Tube worms are ancient creatures that can be found near hydrothermal vents on the seafloor. They don't mind the pressure or lack of sunlight, and they have no mouth or digestive tract. Bacteria that live in endosymbiosis with the tube worms supply them with energy.
When the marine parchment tube worm is threatened, it releases a glowing, sticky slime. The blue light emitted by the slide is long-lasting, and research has suggested that it's self-sustaining.
"The light, or bioluminescence, produced by this worm does not appear as flashes, like in most luminous organisms, but as a long-lasting glow," said Evelien De Meulenaere, Ph.D., a researcher in Dimitri Deheyn's lab at the Scripps Institution of Oceanography. "Understanding the mechanisms of this bioluminescence process could inform the design of a light stick that works for several days or, with further optimization, environmentally friendly garden and street lighting."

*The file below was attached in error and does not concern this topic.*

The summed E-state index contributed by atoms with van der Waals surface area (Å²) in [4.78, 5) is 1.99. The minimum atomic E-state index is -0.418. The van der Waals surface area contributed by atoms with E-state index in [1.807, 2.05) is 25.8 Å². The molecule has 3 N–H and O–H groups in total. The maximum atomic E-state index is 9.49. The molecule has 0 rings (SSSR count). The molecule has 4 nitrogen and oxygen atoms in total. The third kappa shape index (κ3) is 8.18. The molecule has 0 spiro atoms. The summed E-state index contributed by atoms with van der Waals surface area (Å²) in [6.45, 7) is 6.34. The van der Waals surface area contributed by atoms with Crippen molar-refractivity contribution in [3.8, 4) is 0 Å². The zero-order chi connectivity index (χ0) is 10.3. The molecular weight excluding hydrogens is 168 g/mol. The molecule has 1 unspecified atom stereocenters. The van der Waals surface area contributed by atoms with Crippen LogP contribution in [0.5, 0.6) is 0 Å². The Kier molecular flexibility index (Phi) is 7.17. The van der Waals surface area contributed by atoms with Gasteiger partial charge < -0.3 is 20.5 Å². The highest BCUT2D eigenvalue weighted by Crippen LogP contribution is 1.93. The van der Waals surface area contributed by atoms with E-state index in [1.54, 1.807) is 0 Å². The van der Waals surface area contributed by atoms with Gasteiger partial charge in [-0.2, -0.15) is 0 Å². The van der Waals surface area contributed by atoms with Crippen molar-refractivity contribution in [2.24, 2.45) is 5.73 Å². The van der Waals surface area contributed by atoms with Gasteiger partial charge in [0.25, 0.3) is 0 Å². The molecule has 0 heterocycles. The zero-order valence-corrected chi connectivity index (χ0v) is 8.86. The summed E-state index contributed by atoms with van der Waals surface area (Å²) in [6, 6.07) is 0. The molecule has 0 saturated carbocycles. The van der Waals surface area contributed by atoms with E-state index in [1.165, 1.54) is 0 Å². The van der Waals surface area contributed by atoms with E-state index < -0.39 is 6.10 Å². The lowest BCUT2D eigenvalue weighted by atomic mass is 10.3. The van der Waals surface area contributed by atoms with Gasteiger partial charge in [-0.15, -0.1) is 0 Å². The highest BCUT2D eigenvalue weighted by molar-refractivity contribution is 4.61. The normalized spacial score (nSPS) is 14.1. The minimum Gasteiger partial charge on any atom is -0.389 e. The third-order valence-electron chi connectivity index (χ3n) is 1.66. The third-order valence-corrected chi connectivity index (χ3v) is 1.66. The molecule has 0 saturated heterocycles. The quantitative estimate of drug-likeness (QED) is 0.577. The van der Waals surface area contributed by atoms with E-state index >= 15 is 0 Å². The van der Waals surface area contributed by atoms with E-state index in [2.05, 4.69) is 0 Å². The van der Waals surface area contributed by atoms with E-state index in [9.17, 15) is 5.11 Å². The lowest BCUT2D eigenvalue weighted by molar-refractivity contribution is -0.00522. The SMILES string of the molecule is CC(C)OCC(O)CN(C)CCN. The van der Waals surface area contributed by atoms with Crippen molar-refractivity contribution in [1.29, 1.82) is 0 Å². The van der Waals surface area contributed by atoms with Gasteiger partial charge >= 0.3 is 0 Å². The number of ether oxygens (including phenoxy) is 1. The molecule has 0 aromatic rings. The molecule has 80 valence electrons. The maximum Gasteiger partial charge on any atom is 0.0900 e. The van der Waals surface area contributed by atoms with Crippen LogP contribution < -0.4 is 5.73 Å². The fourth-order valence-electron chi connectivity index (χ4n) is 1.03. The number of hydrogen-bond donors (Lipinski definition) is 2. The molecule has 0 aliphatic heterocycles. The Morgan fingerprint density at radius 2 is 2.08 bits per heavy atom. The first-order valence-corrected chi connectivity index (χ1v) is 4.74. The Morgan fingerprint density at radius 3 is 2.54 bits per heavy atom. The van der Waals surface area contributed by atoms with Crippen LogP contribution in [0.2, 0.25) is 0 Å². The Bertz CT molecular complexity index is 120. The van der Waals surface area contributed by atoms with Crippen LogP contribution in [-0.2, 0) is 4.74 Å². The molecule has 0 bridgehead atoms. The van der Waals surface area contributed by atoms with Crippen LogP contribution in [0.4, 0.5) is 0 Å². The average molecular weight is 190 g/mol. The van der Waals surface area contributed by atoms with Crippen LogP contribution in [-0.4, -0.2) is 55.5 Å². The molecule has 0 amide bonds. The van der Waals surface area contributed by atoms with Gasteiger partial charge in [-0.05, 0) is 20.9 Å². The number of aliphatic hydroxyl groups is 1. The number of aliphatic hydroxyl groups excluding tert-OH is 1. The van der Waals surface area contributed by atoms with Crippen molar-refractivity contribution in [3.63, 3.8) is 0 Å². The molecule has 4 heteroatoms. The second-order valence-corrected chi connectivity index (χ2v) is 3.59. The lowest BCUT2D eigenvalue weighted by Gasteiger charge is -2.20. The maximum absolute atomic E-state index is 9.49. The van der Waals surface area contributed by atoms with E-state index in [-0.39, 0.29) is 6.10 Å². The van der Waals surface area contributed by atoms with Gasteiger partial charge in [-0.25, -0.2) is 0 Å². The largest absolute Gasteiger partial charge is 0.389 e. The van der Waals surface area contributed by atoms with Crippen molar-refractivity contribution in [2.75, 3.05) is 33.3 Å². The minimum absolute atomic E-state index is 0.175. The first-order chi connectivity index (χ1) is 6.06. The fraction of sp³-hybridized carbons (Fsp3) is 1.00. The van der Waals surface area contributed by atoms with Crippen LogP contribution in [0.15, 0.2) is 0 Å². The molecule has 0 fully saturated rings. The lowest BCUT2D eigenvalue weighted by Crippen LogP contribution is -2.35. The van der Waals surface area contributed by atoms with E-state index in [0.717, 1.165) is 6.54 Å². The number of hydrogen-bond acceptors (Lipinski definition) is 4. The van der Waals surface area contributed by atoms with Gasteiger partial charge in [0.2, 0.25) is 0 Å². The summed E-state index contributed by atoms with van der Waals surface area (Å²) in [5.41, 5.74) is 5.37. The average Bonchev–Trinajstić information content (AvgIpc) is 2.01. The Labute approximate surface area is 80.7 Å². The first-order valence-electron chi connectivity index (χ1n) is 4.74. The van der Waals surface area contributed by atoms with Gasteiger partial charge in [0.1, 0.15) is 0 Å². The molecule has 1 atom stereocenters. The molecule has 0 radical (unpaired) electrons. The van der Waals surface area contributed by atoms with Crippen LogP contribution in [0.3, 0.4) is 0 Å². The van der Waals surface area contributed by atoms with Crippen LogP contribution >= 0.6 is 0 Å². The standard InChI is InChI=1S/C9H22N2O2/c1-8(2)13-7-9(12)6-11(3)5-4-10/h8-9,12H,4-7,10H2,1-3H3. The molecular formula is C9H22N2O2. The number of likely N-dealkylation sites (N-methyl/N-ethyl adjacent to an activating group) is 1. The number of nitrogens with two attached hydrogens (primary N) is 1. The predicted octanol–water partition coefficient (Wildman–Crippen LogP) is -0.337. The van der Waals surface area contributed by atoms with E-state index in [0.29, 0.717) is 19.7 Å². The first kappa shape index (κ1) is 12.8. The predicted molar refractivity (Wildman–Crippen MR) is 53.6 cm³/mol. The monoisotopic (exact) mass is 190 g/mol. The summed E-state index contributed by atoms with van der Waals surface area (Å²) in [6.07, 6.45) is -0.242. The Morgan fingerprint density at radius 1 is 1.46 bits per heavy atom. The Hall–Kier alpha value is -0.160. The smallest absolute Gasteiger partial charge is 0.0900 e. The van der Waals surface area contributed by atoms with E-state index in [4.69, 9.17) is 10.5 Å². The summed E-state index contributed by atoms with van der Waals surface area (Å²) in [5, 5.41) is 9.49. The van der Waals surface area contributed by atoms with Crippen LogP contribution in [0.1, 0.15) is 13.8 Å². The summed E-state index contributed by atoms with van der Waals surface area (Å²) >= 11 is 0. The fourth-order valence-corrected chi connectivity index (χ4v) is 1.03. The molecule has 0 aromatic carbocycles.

When the scientists determined that the light was not being produced by any metabolic pathways in the organism, they knew that something else had to be maintaining the luminescence. The research revealed that the slime contained a protein called ferritin, which can store iron. When iron was added to the slime artificially, it caused the production of light to increase. The investigators suggested that this may mean that ferritin is acting as a kind of biochemical energy repository.
When ferritin was exposed to blue light, the researchers found that more iron was then made available. When blue light shined on the slime, bursts of light were triggered that lasted for several minutes.
"A light source based on this mechanism could be remotely triggered using blue light to initiate and amplify the process," said De Meulenaere. "Once we understand exactly how light production happens in the natural system, that information could potentially be used to develop a long-lasting light that is also biodegradable and rechargeable."
Bioluminescence is often used in biomedical research and in reporter assays, and this research may aid in the development of a novel bioluminescent system, or in tests that require a long-lasting signal. Since it's linked to iron, it may also be useful in the diagnosis of iron deficiencies.
This work was originally supposed to be presented at the annual meeting of the American Society for Biochemistry and Molecular Biology, which had to be canceled because of the COVID-19 pandemic. It's now been reported in The FASEB Journal.